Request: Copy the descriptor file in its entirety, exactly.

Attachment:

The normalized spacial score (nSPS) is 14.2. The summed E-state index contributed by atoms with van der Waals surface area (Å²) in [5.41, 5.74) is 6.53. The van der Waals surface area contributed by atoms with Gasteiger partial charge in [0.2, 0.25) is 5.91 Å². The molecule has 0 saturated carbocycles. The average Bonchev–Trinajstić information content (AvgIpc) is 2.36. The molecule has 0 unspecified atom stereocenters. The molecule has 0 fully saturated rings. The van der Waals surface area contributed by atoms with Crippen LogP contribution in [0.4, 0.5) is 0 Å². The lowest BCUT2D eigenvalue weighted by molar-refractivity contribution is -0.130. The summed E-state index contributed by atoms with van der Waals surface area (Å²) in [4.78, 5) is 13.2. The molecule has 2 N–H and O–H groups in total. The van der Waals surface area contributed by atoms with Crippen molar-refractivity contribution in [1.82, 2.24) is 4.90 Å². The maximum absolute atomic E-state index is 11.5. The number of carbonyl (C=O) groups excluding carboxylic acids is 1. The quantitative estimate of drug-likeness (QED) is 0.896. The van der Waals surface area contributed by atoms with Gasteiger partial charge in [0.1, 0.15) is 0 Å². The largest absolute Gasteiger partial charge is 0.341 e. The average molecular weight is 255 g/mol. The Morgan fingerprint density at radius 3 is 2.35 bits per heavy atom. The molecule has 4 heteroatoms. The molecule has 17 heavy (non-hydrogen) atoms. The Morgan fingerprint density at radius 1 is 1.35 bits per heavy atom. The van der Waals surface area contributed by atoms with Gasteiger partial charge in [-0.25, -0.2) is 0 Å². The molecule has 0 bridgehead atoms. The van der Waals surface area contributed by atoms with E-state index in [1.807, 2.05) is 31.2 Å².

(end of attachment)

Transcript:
The normalized spacial score (nSPS) is 14.2. The summed E-state index contributed by atoms with van der Waals surface area (Å²) in [5.41, 5.74) is 6.53. The van der Waals surface area contributed by atoms with Gasteiger partial charge in [0.2, 0.25) is 5.91 Å². The molecule has 0 saturated carbocycles. The average Bonchev–Trinajstić information content (AvgIpc) is 2.36. The molecule has 0 unspecified atom stereocenters. The molecule has 0 fully saturated rings. The van der Waals surface area contributed by atoms with Crippen LogP contribution in [0.4, 0.5) is 0 Å². The lowest BCUT2D eigenvalue weighted by molar-refractivity contribution is -0.130. The summed E-state index contributed by atoms with van der Waals surface area (Å²) in [4.78, 5) is 13.2. The molecule has 2 N–H and O–H groups in total. The van der Waals surface area contributed by atoms with Crippen molar-refractivity contribution in [1.82, 2.24) is 4.90 Å². The maximum absolute atomic E-state index is 11.5. The number of carbonyl (C=O) groups excluding carboxylic acids is 1. The quantitative estimate of drug-likeness (QED) is 0.896. The van der Waals surface area contributed by atoms with Gasteiger partial charge in [0.1, 0.15) is 0 Å². The largest absolute Gasteiger partial charge is 0.341 e. The average molecular weight is 255 g/mol. The Morgan fingerprint density at radius 3 is 2.35 bits per heavy atom. The molecule has 4 heteroatoms. The molecule has 17 heavy (non-hydrogen) atoms. The Morgan fingerprint density at radius 1 is 1.35 bits per heavy atom. The van der Waals surface area contributed by atoms with Gasteiger partial charge in [-0.25, -0.2) is 0 Å². The molecule has 0 bridgehead atoms. The van der Waals surface area contributed by atoms with E-state index in [1.807, 2.05) is 31.2 Å².